Tuesday, January 4, 2011

NHL 98: Making Tony Amonte a Hall-of-Famer

The last hockey game I bought and it was big.

This was 1998.

I had read in a video game magazine dedicated just to sports video games for one issue that this game had it all. It was rated a 5 out of 5 on everything from graphics to gameplay.

Bought it and played it a bunch; this game, not a basketball game was my favorite game to play. And this was when basketball was at the peak of its popularity, it being Michael Jordan's last season (1998) and all.

I loved the create-a-player option, so much that I created a team full of created players. Reason why I loved the create-a-player option? The players actually varied by size, speed, and skill and it was somewhat recognizable. I particularly loved the ability to sprint in these games, unlike the iterations on the Sega Genesis or the Playstation competitor NHL Faceoff.

My favorite player was a guy I created who was 5'6, 204. I named his ass Brett Conrad. Not sure exactly why. But I used to love making up white American names for players and adhered strictly to that code. This motherfucker was like the Barry Sanders or Maurice Jones Drew of hockey.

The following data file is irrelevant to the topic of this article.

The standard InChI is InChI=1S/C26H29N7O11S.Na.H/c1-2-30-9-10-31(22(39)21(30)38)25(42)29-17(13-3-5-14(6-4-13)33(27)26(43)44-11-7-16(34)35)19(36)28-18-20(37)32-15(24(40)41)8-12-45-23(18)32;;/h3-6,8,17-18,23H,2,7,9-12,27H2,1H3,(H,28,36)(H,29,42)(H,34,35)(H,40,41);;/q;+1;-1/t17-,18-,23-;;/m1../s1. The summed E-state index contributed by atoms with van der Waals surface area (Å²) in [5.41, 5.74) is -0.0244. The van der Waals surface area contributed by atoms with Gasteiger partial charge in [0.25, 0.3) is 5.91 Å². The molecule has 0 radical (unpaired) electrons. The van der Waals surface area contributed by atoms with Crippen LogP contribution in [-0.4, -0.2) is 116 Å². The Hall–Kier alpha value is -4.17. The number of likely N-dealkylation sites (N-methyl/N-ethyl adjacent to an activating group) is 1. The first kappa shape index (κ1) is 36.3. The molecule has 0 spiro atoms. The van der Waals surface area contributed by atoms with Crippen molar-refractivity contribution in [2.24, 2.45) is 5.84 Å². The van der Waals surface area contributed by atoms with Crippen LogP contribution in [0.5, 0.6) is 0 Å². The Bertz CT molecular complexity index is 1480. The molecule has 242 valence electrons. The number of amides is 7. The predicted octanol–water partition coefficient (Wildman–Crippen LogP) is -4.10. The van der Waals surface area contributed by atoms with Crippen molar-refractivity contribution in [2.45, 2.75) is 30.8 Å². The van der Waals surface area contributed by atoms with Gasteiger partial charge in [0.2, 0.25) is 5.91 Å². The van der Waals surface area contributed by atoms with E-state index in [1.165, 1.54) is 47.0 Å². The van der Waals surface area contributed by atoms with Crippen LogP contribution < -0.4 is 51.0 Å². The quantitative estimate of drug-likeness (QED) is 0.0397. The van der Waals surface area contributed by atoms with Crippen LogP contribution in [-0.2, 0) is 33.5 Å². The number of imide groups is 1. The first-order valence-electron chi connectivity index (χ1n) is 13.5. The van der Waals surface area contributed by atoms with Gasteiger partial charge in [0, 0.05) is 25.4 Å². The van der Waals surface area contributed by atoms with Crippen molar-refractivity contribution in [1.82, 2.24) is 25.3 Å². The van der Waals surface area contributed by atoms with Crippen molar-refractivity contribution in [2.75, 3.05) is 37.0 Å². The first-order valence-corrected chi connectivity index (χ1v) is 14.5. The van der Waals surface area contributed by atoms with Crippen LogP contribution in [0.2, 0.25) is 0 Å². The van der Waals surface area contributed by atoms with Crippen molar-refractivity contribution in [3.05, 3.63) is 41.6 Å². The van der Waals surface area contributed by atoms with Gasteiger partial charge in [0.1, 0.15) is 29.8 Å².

I also created a player named Bernie Peugeot. Now this motherfucker was like 6'1, 240 or some shit, and I modeled him after Bernie Nichols, some guy who came to the Blackhawks in 1995 and had a dope season with them. Or at least I just took Bernie's name. Bernie sounded like a try-hard kind of name and so I kinda used him like a workhorse. My team kicked plenty of teams asses. Of course "teams" meaning 1998-hockey-video-game-artificial-intelligence-controlled teams.

During the actual games, there was a major glitch which I used to give the Chicago Blackhawks like 10 Stanley Cups and break all NHL records of note. That glitch was the ability to score goals from a distinct spot far away from the goal. It was from the side, you'd get the right angle, and bam you'd score. Off that glitch, I expected like 21 goals a game and really after a while was just playing the game to see what kind of statistics I could amass. I made Tony Amonte, an above-average but not quite all-star perennial Blackhawks forward at the time, beat every record that Wayne Gretzky or Mario Lemieux held with a baseball bat AND a baseball.

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